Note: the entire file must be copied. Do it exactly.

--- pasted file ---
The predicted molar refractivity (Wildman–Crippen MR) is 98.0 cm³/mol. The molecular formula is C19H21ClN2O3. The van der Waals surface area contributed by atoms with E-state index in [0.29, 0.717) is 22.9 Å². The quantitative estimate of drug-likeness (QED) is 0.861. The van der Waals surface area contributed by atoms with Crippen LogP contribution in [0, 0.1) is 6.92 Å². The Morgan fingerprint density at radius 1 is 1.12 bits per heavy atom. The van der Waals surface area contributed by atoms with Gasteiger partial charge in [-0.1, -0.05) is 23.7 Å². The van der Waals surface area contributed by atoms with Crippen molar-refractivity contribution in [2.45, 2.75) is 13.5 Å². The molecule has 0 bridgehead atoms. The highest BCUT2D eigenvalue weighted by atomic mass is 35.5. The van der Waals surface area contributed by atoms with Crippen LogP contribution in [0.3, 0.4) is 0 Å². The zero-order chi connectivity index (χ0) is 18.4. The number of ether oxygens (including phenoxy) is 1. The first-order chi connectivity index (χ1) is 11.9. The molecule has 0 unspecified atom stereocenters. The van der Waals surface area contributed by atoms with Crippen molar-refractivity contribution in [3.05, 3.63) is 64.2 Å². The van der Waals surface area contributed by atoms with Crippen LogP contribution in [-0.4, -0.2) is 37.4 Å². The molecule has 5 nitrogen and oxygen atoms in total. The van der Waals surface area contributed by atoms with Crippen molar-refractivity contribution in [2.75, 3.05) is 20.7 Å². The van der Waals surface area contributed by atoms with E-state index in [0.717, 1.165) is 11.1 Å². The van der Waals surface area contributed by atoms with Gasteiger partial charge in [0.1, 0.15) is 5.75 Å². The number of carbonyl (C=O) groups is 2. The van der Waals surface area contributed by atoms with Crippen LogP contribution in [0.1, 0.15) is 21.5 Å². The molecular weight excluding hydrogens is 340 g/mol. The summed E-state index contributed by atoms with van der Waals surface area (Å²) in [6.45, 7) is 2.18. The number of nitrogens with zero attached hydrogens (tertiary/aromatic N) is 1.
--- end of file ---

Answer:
The predicted molar refractivity (Wildman–Crippen MR) is 98.0 cm³/mol. The molecular formula is C19H21ClN2O3. The van der Waals surface area contributed by atoms with E-state index in [0.29, 0.717) is 22.9 Å². The quantitative estimate of drug-likeness (QED) is 0.861. The van der Waals surface area contributed by atoms with Crippen LogP contribution in [0, 0.1) is 6.92 Å². The Morgan fingerprint density at radius 1 is 1.12 bits per heavy atom. The van der Waals surface area contributed by atoms with Gasteiger partial charge in [-0.1, -0.05) is 23.7 Å². The van der Waals surface area contributed by atoms with Crippen molar-refractivity contribution in [2.45, 2.75) is 13.5 Å². The molecule has 0 bridgehead atoms. The highest BCUT2D eigenvalue weighted by atomic mass is 35.5. The van der Waals surface area contributed by atoms with Crippen LogP contribution in [0.3, 0.4) is 0 Å². The zero-order chi connectivity index (χ0) is 18.4. The number of ether oxygens (including phenoxy) is 1. The first-order chi connectivity index (χ1) is 11.9. The molecule has 0 unspecified atom stereocenters. The van der Waals surface area contributed by atoms with Crippen molar-refractivity contribution in [3.05, 3.63) is 64.2 Å². The van der Waals surface area contributed by atoms with Crippen LogP contribution in [-0.4, -0.2) is 37.4 Å². The molecule has 5 nitrogen and oxygen atoms in total. The van der Waals surface area contributed by atoms with Crippen molar-refractivity contribution in [2.75, 3.05) is 20.7 Å². The van der Waals surface area contributed by atoms with E-state index in [0.717, 1.165) is 11.1 Å². The van der Waals surface area contributed by atoms with Gasteiger partial charge in [0.1, 0.15) is 5.75 Å². The number of carbonyl (C=O) groups is 2. The van der Waals surface area contributed by atoms with Crippen LogP contribution in [0.1, 0.15) is 21.5 Å². The molecular weight excluding hydrogens is 340 g/mol. The summed E-state index contributed by atoms with van der Waals surface area (Å²) in [6.45, 7) is 2.18. The number of nitrogens with zero attached hydrogens (tertiary/aromatic N) is 1.